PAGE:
Suzanne Vega In Concert – 1990 – Past Daily Soundbooth
Suzanne Vega to end up the week. At the age of nine she began to write poetry. She was encouraged to do so by her stepfather. It took her 3 years to write her first song, Brother Mine, which was finished at the age of 14.It was first published on Close-Up Vol. 4, Songs of Family, along with her other early song, The Silver Lady.
Vega has not learned to read musical notes; she sees the melody as a shape and chords as colors. She focuses on lyrics and melodic ideas; for advanced features – like intros or bridges – she relies on other artists she works with. Most of her albums, except the first one, were made in such cooperation.
She states that 80% of the songs she started writing get finished.
The most important artistic influences on her work come from Lou Reed, Bob Dylan and Leonard Cohen. Some other important artists for her are Paul Simon and Laura Nyro.
Suzanne Nadine Vega was born on July 11, 1959, in Santa Monica, California. Her mother, Pat Vega (née Schumacher), was a computer systems analyst of German-Swedish heritage. Her father, Richard Peck, is of Scottish-English-Irish origin. They divorced soon after her birth. Her stepfather, Edgardo Vega Yunqué, also known as Ed Vega, was a writer and teacher from Puerto Rico. When Vega was two and a half, her family moved to New York City. She grew up in Spanish Harlem and the Upper West Side.
She was not aware of having a different biological father, Richard Peck, until she was nine years old. They met for the first time in her late 20s and remain in contact.
She attended the High School of Performing Arts, where she studied modern dance and graduated in 1977.
In the 1980s, While majoring in English literature at Barnard College, she performed in small venues in Greenwich Village, where she was a regular contributor to Jack Hardy’s Monday night songwriters’ group at the Cornelia Street Cafe and had some of her first songs published on Fast Folk anthology albums. In 1984, she received a major label recording contract, making her one of the first Fast Folk artists to break out on a major label.
Vega’s self-titled debut album was released in 1985 and was well received by critics in the U.S.; it reached platinum status in the United Kingdom. Produced by Lenny Kaye and Steve Addabbo, the songs feature Vega’s acoustic guitar in straightforward arrangements. A video was released for the album’s song “Marlene on the Wall”, which went into MTV and VH1’s rotations. During this period Vega also wrote lyrics for two songs (“Lightning” and “Freezing”) on Songs from Liquid Days by composer Philip Glass.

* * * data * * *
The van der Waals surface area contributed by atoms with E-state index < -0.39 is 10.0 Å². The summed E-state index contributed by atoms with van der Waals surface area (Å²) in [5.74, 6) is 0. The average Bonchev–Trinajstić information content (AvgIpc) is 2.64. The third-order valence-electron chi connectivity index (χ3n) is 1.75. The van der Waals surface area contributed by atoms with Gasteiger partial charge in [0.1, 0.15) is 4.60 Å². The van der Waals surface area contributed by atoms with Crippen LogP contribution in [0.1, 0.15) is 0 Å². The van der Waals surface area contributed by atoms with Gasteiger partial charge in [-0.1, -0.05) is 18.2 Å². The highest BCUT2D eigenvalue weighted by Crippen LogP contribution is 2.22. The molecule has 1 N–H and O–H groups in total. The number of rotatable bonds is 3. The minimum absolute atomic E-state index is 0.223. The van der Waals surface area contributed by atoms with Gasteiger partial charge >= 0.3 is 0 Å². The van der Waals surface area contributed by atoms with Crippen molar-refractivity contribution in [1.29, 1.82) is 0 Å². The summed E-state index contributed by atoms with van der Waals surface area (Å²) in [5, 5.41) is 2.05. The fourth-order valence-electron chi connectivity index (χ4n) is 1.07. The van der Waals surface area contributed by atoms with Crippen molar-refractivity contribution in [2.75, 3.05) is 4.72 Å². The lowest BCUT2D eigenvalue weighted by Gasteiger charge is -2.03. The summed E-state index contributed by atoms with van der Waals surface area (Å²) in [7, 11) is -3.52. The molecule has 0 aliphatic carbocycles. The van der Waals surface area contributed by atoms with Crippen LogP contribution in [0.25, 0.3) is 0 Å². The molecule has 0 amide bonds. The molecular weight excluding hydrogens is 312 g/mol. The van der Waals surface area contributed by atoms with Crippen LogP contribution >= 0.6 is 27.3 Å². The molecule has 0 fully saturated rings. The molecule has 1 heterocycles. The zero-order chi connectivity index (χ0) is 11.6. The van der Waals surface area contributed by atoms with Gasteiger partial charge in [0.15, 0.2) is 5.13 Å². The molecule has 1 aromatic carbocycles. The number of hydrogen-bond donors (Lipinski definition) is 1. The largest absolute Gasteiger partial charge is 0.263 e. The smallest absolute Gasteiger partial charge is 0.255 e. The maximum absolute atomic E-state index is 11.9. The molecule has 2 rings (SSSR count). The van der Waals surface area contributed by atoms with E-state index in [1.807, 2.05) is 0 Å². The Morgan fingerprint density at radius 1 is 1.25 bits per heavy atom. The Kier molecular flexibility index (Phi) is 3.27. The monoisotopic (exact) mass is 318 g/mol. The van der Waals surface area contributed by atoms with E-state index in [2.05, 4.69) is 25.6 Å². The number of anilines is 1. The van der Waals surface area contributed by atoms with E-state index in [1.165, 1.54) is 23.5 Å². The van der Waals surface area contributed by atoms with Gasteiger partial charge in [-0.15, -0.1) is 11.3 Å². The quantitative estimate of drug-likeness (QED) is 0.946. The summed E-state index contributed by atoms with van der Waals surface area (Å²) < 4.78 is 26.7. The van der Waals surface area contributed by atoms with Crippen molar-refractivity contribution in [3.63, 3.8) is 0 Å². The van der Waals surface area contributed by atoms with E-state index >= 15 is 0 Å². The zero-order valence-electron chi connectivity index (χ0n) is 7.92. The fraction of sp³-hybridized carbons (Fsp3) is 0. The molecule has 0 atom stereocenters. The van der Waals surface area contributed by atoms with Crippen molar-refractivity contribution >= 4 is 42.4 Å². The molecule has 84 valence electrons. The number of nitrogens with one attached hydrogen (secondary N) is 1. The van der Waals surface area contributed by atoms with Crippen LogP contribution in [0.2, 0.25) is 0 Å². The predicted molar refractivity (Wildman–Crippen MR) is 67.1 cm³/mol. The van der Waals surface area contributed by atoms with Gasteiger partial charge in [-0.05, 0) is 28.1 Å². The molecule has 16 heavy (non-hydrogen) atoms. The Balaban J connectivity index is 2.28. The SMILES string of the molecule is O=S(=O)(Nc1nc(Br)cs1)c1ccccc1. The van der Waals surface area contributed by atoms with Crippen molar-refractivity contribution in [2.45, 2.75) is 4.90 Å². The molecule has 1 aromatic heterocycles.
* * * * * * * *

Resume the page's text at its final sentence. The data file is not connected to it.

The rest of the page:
Vega’s song “Left of Center” co-written with Steve Addabbo for the 1986 John Hughes film Pretty in Pink reached No. 32 on the UK Singles Chart in 1986.
Her next effort, Solitude Standing (1987), garnered critical and commercial success, selling over a million copies in the U.S. It includes the international hit single Luka, which is written about, and from the point of view of, an abused child—at the time an uncommon subject for a pop hit. While continuing a focus on Vega’s acoustic guitar, the music is more strongly pop-oriented and features fuller arrangements. The a cappella Tom’s Diner from this album was later a hit, remixed by two British dance producers under the name DNA, in 1990. The track was originally a bootleg, until Vega allowed DNA to release it through her record company, and it became her all-time biggest hit.
This concert, from 1990, comes during the time of Vega’s third album, Days of Open Hand (1990), and it continued in the style of her first two albums.
If you’ve missed the earlier incarnation of this legendary singer/songwriter – sit back and enjoy this concert and get caught up.
And get ready for the weekend.